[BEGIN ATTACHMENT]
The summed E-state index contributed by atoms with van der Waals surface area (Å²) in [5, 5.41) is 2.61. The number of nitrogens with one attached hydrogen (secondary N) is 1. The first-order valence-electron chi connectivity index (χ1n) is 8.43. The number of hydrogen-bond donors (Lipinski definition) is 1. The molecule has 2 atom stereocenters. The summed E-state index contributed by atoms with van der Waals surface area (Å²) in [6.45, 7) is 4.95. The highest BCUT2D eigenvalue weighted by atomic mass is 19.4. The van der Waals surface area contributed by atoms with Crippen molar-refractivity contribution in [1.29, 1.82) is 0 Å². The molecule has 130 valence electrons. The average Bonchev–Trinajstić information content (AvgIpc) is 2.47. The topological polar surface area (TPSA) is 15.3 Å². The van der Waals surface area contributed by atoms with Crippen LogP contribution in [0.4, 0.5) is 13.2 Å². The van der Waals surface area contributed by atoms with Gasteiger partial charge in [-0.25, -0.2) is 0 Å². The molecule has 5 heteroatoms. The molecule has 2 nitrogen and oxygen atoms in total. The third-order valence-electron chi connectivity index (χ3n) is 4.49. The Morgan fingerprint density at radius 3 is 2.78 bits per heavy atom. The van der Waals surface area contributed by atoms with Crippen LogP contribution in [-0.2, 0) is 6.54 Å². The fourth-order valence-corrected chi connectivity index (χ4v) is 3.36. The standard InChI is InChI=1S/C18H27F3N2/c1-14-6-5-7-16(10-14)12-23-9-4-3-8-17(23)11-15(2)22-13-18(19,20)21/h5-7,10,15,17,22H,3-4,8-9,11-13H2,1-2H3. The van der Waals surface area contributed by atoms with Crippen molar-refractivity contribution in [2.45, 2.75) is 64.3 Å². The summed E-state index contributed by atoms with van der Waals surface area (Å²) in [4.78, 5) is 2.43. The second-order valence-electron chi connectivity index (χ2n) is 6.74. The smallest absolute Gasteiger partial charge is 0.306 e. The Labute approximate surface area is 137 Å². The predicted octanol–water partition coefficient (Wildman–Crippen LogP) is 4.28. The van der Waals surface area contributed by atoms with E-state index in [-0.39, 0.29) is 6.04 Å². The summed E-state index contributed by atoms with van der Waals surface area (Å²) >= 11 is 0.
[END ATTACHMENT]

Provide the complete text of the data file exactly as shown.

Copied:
The summed E-state index contributed by atoms with van der Waals surface area (Å²) in [5, 5.41) is 2.61. The number of nitrogens with one attached hydrogen (secondary N) is 1. The first-order valence-electron chi connectivity index (χ1n) is 8.43. The number of hydrogen-bond donors (Lipinski definition) is 1. The molecule has 2 atom stereocenters. The summed E-state index contributed by atoms with van der Waals surface area (Å²) in [6.45, 7) is 4.95. The highest BCUT2D eigenvalue weighted by atomic mass is 19.4. The van der Waals surface area contributed by atoms with Crippen molar-refractivity contribution in [1.29, 1.82) is 0 Å². The molecule has 130 valence electrons. The average Bonchev–Trinajstić information content (AvgIpc) is 2.47. The topological polar surface area (TPSA) is 15.3 Å². The van der Waals surface area contributed by atoms with Crippen LogP contribution in [0.4, 0.5) is 13.2 Å². The van der Waals surface area contributed by atoms with Gasteiger partial charge in [-0.25, -0.2) is 0 Å². The molecule has 5 heteroatoms. The molecule has 2 nitrogen and oxygen atoms in total. The third-order valence-electron chi connectivity index (χ3n) is 4.49. The Morgan fingerprint density at radius 3 is 2.78 bits per heavy atom. The van der Waals surface area contributed by atoms with Crippen LogP contribution in [-0.2, 0) is 6.54 Å². The fourth-order valence-corrected chi connectivity index (χ4v) is 3.36. The standard InChI is InChI=1S/C18H27F3N2/c1-14-6-5-7-16(10-14)12-23-9-4-3-8-17(23)11-15(2)22-13-18(19,20)21/h5-7,10,15,17,22H,3-4,8-9,11-13H2,1-2H3. The van der Waals surface area contributed by atoms with Crippen molar-refractivity contribution in [2.45, 2.75) is 64.3 Å². The summed E-state index contributed by atoms with van der Waals surface area (Å²) in [4.78, 5) is 2.43. The second-order valence-electron chi connectivity index (χ2n) is 6.74. The smallest absolute Gasteiger partial charge is 0.306 e. The Labute approximate surface area is 137 Å². The predicted octanol–water partition coefficient (Wildman–Crippen LogP) is 4.28. The van der Waals surface area contributed by atoms with E-state index in [-0.39, 0.29) is 6.04 Å². The summed E-state index contributed by atoms with van der Waals surface area (Å²) >= 11 is 0.